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Literary Glance: The Gray Ghost by Clive Cussler and Robin Burcell

June 14, 2018

Clive Cussler and who?

When I first saw the cover of The Gray Ghost by Clive Cussler and Robin Burcell, I thought, wow, Clive Cussler’s name on the cover was really huge.  I mean, I used to like Clive Cussler and he’s written a bunch of bestsellers, but he’s not an author whose name should be that big.  Plus, you can barely see the co-author’s name.  Even James Patterson gives his coauthors a larger font!  This one’s almost disrespectful.

When I was a kid, Clive Cussler was a stud.  His novel Raise the Titanic was a mega-bestseller (I don’t remember if we really had mega-bestsellers back then).  I think that was the first novel that I read in one day.  To be honest, we didn’t have cable (and the internet and video games didn’t even exist) at the time and it was raining outside (I liked to read, but I’d rarely finish a book in one day).  The movie Raise the Titanic sucked, and that was disappointing, but I don’t blame the book for a bad movie.

Now Clive Cussler is one of those authors who seems to write two books a year, and they’re just mediocre.  He (and his coauthor) could do better. I know some research goes into Cussler’s books, and that can take some time, but Cussler was writing books like this before the internet existed.  Research is easier now.  Maybe that’s why he’s able to churn out so many novels.  Even though the internet can make research easier, it can’t really turn mediocre writing into mesmerizing prose.  For some authors, that’s what the coauthor is for (or vice-versa).

To show you what I mean, here’s a scene early in the novel where a boy named Toby is watching some suspicious behavior at night in 1906 England:

As he neared the tracks, he saw a wagon stopped just on the other side, a stack of lumber strewn across the rails.  Stars faded from the predawn sky, still too early for anyone to be out to help the driver who’d spilled the load.  The man seemed unconcerned about moving the wood, instead just sitting there, holding the reins of his team, as the train approached.

Why would someone be moving lumber at this hour…”?

His eyes flew back to the horseman in time to see him lifting a mask over his face.  In the distance, on the other side of the tracks, he saw two other horseman, both masked.


The train squealed to a stop, sparks flying up the rails.  He looked at the men, saw the pistols they held.  Fear coursed through his veins.  He pivoted, about to run off when someone grabbed him from behind, clamped a hand over his mouth, and dragged him beneath the wooden staircase near the corner building.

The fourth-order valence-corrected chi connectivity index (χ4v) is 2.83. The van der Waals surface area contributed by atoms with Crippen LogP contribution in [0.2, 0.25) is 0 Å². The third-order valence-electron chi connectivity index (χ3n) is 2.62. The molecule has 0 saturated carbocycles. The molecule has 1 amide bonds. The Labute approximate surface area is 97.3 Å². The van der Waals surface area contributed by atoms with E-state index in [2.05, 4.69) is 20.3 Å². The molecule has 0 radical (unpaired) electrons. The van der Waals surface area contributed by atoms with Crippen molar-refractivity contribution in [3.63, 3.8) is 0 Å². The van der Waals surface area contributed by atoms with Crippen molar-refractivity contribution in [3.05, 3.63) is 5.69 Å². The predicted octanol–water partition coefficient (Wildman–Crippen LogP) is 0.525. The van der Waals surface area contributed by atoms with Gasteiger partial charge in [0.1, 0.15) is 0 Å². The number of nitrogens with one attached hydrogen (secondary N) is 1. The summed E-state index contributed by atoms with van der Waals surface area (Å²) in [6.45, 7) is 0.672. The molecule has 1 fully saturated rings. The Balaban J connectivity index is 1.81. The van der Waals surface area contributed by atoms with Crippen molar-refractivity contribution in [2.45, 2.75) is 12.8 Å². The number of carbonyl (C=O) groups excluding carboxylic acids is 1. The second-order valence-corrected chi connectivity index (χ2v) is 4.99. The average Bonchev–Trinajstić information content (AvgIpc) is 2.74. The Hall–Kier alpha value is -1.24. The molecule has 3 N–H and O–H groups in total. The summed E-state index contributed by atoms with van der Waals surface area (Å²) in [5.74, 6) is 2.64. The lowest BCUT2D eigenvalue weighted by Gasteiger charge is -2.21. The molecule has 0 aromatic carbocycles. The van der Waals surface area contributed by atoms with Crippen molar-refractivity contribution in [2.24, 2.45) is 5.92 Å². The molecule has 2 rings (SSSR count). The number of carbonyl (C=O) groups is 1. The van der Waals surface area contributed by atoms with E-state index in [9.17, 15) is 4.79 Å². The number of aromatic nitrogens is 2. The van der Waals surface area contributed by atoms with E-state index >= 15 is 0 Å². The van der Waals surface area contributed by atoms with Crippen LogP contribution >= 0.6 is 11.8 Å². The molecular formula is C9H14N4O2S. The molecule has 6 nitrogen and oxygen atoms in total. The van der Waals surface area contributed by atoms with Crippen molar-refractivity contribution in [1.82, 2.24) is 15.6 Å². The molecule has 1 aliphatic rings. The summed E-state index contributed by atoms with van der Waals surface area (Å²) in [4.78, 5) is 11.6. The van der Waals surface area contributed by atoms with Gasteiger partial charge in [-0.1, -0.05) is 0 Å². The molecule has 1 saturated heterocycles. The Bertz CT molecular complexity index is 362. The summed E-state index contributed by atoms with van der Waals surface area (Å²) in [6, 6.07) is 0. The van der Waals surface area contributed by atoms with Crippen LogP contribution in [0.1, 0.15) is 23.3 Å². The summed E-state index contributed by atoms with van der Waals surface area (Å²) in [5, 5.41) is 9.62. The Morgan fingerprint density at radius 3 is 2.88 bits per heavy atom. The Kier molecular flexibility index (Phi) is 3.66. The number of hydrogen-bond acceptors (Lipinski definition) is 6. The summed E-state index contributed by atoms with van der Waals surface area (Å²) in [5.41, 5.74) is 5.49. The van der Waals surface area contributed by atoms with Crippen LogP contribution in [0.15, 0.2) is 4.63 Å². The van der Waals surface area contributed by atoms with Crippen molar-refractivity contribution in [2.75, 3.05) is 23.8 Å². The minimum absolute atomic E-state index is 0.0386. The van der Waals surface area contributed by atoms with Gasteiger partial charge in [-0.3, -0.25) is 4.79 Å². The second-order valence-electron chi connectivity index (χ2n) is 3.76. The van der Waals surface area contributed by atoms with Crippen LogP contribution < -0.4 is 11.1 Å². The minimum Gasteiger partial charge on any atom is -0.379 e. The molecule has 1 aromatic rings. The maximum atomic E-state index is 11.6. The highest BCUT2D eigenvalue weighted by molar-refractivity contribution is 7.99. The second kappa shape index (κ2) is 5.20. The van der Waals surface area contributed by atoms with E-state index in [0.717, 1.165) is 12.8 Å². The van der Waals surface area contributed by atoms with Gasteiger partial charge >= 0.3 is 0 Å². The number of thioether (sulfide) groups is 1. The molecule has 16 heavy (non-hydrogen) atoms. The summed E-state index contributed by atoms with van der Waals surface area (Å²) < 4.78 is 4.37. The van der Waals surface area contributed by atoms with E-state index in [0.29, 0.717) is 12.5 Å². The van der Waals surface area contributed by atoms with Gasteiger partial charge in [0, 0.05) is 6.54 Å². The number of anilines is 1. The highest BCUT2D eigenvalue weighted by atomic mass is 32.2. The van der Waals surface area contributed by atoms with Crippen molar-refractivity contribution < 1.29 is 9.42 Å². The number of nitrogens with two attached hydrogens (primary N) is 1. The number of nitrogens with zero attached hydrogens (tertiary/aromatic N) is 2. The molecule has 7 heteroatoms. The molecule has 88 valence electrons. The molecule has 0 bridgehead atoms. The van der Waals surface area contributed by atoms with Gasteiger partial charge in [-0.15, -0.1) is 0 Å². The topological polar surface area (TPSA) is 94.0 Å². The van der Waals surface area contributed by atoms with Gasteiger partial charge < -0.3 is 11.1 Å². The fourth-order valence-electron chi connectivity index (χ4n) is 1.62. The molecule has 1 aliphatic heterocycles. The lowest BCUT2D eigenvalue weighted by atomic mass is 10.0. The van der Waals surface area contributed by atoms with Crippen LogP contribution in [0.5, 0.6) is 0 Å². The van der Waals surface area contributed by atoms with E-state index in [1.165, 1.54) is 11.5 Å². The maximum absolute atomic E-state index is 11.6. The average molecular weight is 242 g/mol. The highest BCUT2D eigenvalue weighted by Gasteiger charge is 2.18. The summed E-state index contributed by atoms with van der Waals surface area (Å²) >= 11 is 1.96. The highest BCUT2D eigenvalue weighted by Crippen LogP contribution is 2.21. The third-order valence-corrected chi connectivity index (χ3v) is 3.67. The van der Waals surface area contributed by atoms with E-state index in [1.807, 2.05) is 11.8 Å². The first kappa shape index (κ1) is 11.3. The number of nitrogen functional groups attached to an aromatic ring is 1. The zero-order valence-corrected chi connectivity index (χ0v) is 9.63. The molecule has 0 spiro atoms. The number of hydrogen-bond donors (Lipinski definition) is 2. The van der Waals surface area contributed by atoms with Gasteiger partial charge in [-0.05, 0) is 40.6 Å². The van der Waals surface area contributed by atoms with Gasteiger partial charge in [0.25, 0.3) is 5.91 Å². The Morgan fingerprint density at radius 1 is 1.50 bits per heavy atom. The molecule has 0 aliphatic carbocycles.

Technically, this might not be a poorly written scene by the standards of a typical thriller.  There’s a lot going on, and it’s easy for me as a reader to follow/visualize it.  As I was reading these first couple chapters, however, I felt nothing for any of the characters.  There was no sense of suspense.

The sentence “Fear coursed through his veins” probably made the scene even less suspenseful than it could have been.   I felt none of the fear that a reader should feel when empathizing with a character in distress.  It was almost like the authors didn’t know how to describe a person in fear (or were too lazy to do it).

Reading this Clive Cussler novel is like watching a movie with too much CGI; the ideas for a good story might be there, but the storytelling is lifeless.  Most of the pieces were there in The Gray Ghost for a decent story.  The Rolls Royce engine theft was interesting.  The relationship between a couple of the characters could have been interesting.  The orphanage stuff could have been interesting. I don’t know.  Maybe I was just in the wrong mood.

When I review a Clive Cussler book, I usually mention how cool his name is.  Clive Cussler, man!  But after giving The Gray Ghost a literary glance, I don’t even feel like doing that.  On the bright side, it’s still a bestseller!

One Comment
  1. Please read my first post

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